He played a important portion in national and international events related Blacks in that clip. Because of his successful concern. Cuffee had contact all over the Atlantic seaside. which connected the three of import continents: Europe. North American and Africa ( Cordeiro. 2004 ) . Americans and Europeans put many attempts in all the parts of the universe to colonise Black. but they were all unsuccessful. One of such efforts was related to Sierra Leone colonisation. The Sierra Leone Company was a chief patron of 400 people going from Great Britain to Western African settlement. The settlement was arising and wanted to make a working and competitory economic system and a authorities. which would be strong plenty to defy the outside force per unit area. Finally the Sierra Leone Company collapsed and another establishment known as African Institution was offering migration to the released slaves. which have settled in London and Nova Scotia after the American Revolution.

The institution’s patrons were trusting to acquire some economical benefit by furthering the educated trades of Blacks ( “A Paul Cuffe Biography” ) . Despite the fact that it was really hard to colonise Sierra Leone. Cuffee truly believed that it was a critical option and supported the motion. At the beginning of the 19th century Paul started to collaborate with the mentioned African Institution. which was based in London ( Cordeiro. 2004 ) . In U. S. the organisation was really active in Baltimore. Philadelphia. and New York. This all started in March 1807. when members of the establishment encouraged him to assist them. The chief aim was to advance the in-migration to Sierra Leone. a settlement of Britain in West Africa. Cuffee was among those who recruited African Americans so they can settle at that place ; he transported a large sum of households and explored the local economic system seeking to happen ways of its improving. This was all chiefly done for his ain financess ( “A Paul Cuffe Biography” ) .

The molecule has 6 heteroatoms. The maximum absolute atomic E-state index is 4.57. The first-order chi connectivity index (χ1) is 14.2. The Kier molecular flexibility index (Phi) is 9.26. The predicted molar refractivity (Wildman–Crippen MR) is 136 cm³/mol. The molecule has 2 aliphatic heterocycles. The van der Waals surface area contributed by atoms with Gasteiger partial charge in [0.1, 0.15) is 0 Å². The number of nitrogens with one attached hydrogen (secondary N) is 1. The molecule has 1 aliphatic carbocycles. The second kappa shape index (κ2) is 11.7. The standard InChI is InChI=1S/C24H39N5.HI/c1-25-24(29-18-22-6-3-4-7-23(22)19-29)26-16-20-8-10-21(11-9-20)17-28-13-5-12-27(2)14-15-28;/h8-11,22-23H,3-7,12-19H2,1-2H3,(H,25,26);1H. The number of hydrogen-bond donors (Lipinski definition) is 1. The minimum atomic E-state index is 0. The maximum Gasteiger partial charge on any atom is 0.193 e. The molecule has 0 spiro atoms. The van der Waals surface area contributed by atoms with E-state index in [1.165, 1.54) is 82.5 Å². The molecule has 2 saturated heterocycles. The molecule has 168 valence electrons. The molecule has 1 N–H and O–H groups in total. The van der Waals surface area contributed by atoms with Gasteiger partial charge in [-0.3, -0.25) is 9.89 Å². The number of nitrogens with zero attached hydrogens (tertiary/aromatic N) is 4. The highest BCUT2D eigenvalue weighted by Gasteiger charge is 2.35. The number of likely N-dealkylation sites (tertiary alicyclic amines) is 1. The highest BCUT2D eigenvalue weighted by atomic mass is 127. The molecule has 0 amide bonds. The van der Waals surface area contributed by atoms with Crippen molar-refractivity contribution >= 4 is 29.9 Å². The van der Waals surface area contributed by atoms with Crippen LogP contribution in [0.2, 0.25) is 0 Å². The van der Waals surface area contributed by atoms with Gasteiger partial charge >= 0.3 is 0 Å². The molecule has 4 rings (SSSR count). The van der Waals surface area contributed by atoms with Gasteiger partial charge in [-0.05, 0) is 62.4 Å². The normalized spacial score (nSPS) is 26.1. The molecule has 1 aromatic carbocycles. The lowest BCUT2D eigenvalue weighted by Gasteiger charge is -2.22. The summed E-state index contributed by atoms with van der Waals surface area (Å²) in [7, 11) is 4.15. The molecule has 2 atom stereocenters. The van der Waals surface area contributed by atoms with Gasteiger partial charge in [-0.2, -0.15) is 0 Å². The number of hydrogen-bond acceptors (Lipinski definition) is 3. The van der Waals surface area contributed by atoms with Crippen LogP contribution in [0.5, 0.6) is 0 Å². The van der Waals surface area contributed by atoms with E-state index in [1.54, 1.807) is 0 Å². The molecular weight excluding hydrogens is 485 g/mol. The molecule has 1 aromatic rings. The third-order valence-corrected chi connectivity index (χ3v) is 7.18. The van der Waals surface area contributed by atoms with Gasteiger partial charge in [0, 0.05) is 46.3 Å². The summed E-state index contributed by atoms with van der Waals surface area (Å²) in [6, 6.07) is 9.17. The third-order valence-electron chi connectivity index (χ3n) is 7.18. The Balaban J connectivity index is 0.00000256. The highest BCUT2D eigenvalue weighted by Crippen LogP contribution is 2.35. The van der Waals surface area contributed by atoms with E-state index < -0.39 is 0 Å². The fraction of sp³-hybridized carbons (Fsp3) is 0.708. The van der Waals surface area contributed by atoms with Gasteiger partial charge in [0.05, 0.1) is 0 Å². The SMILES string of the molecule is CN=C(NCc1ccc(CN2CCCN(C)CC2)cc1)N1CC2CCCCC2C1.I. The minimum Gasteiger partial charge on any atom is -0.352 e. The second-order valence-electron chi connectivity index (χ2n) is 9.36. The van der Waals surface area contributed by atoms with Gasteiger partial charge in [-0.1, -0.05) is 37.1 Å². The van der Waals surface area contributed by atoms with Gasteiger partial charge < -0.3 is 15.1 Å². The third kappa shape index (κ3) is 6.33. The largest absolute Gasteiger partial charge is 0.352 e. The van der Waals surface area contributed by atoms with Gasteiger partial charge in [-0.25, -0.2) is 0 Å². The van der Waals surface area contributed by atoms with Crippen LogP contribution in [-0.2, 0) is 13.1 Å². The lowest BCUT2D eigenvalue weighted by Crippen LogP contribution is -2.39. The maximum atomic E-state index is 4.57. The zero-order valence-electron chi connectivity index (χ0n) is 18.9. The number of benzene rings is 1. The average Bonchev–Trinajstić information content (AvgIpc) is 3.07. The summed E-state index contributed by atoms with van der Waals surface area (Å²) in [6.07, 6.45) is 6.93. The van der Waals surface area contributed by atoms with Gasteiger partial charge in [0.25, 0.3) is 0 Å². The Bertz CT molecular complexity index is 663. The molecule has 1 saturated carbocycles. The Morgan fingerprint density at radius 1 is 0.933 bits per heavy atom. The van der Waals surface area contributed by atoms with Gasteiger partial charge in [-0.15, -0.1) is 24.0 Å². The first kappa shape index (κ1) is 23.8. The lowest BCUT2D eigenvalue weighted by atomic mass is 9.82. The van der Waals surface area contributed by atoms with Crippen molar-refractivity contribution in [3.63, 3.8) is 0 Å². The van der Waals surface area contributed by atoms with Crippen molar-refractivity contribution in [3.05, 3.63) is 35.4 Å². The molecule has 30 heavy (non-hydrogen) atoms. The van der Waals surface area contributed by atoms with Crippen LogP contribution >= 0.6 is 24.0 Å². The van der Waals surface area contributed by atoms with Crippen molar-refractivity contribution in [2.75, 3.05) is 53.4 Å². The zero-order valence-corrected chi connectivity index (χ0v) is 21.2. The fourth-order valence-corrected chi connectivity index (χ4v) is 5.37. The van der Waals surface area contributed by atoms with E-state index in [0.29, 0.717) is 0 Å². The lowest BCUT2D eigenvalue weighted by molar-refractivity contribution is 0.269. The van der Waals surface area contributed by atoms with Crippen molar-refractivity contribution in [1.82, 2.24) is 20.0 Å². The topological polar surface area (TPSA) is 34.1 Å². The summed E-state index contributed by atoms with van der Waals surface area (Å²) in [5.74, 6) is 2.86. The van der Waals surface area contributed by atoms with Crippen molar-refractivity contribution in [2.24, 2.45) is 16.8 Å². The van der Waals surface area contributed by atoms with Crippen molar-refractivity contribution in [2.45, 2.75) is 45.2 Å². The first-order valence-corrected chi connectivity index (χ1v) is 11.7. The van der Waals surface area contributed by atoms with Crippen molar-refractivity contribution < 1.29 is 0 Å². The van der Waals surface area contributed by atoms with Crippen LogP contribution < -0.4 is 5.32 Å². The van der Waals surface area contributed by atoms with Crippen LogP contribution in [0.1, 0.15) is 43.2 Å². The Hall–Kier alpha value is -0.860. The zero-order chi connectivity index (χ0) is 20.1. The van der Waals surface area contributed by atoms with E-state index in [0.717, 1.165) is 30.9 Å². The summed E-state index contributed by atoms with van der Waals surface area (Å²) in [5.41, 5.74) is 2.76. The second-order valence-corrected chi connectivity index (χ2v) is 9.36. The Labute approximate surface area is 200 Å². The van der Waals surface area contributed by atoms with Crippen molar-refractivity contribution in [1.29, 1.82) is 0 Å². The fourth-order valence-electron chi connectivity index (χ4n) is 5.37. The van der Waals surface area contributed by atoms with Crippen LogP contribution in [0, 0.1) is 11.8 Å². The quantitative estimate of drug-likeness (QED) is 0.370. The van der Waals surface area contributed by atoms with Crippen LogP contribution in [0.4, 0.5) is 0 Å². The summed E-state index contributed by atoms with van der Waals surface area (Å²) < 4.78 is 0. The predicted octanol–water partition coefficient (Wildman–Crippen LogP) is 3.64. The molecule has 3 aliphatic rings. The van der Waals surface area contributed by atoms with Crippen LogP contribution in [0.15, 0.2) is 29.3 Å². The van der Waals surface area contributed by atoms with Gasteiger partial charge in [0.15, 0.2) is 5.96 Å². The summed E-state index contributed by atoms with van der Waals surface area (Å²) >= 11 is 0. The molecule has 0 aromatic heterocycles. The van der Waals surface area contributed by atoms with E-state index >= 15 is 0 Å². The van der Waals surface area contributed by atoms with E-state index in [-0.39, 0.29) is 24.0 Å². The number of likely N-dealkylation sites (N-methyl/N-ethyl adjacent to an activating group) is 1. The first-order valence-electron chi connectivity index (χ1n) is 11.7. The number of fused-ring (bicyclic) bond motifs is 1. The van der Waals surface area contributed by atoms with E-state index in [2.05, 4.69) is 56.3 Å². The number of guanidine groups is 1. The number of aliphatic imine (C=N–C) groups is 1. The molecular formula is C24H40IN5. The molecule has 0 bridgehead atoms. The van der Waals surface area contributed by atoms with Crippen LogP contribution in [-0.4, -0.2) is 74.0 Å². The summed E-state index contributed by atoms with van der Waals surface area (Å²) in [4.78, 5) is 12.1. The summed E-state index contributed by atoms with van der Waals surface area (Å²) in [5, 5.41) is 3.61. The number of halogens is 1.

Paul Cuffee wrote in his letters. that he truly felt like traveling to Sierra Leone. he wanted to see the state of affairs in the state. He believed that the dwellers of that settlement were talented people. which. every bit good as he did. deserved to experience the true visible radiation of Christianity and be benefited thereby ( “Captain Paul Cuffe’s Logs and Letters” ) . Paul obtained a measure. given by the Committee of the Whole from the Senate and the President of the United States. which gave him a right to go forth US with the lading and come back with a lading from Sierra Leone. He was nominated by authorities and had all the privilege to be treated decently ( “History of Congress” ) .

Cuffee studied all the logistics and the possible result. when eventually on December in 1810 he left U. S. for his first ocean trip to Sierra Leone. He managed to acquire to the settlement on the 1st of March in 1811. He was going all over the topographic point to research the local wonts and economic system in order to happen the possibilities to development. He met the functionaries at that place. but they were against of the colonisation thought. as they were afraid of American merchandisers. because this could make a batch of unjust competition. Furthermore. the lading. which Cuffee intended to merchandise off. did non sell good as the duty charges implemented by British trading system were excessively high.